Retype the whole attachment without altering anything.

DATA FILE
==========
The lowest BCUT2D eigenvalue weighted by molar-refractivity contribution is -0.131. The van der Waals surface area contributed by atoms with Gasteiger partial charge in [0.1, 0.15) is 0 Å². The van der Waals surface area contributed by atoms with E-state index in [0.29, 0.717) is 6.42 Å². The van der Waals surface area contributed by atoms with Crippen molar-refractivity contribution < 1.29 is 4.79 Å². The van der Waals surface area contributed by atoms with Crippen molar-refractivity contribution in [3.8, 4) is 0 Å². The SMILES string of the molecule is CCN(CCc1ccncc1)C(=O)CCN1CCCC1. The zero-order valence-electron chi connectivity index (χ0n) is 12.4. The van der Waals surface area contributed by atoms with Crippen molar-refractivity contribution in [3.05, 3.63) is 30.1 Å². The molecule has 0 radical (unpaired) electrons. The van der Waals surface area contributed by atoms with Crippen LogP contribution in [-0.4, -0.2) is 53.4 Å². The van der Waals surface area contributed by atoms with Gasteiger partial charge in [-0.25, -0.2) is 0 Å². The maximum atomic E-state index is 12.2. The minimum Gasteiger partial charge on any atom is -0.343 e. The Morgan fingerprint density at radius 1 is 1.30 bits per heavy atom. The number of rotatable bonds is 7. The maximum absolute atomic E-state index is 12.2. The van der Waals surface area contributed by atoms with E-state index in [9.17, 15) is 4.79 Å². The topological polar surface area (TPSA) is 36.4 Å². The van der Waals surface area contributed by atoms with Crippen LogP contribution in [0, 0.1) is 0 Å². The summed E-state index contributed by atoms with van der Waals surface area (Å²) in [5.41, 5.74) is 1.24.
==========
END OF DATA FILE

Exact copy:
The lowest BCUT2D eigenvalue weighted by molar-refractivity contribution is -0.131. The van der Waals surface area contributed by atoms with Gasteiger partial charge in [0.1, 0.15) is 0 Å². The van der Waals surface area contributed by atoms with E-state index in [0.29, 0.717) is 6.42 Å². The van der Waals surface area contributed by atoms with Crippen molar-refractivity contribution < 1.29 is 4.79 Å². The van der Waals surface area contributed by atoms with Crippen molar-refractivity contribution in [3.8, 4) is 0 Å². The SMILES string of the molecule is CCN(CCc1ccncc1)C(=O)CCN1CCCC1. The zero-order valence-electron chi connectivity index (χ0n) is 12.4. The van der Waals surface area contributed by atoms with Crippen molar-refractivity contribution in [3.05, 3.63) is 30.1 Å². The molecule has 0 radical (unpaired) electrons. The van der Waals surface area contributed by atoms with Crippen LogP contribution in [-0.4, -0.2) is 53.4 Å². The van der Waals surface area contributed by atoms with Gasteiger partial charge in [-0.25, -0.2) is 0 Å². The maximum atomic E-state index is 12.2. The minimum Gasteiger partial charge on any atom is -0.343 e. The Morgan fingerprint density at radius 1 is 1.30 bits per heavy atom. The number of rotatable bonds is 7. The maximum absolute atomic E-state index is 12.2. The van der Waals surface area contributed by atoms with E-state index in [9.17, 15) is 4.79 Å². The topological polar surface area (TPSA) is 36.4 Å². The van der Waals surface area contributed by atoms with Crippen LogP contribution in [0, 0.1) is 0 Å². The summed E-state index contributed by atoms with van der Waals surface area (Å²) in [5.41, 5.74) is 1.24.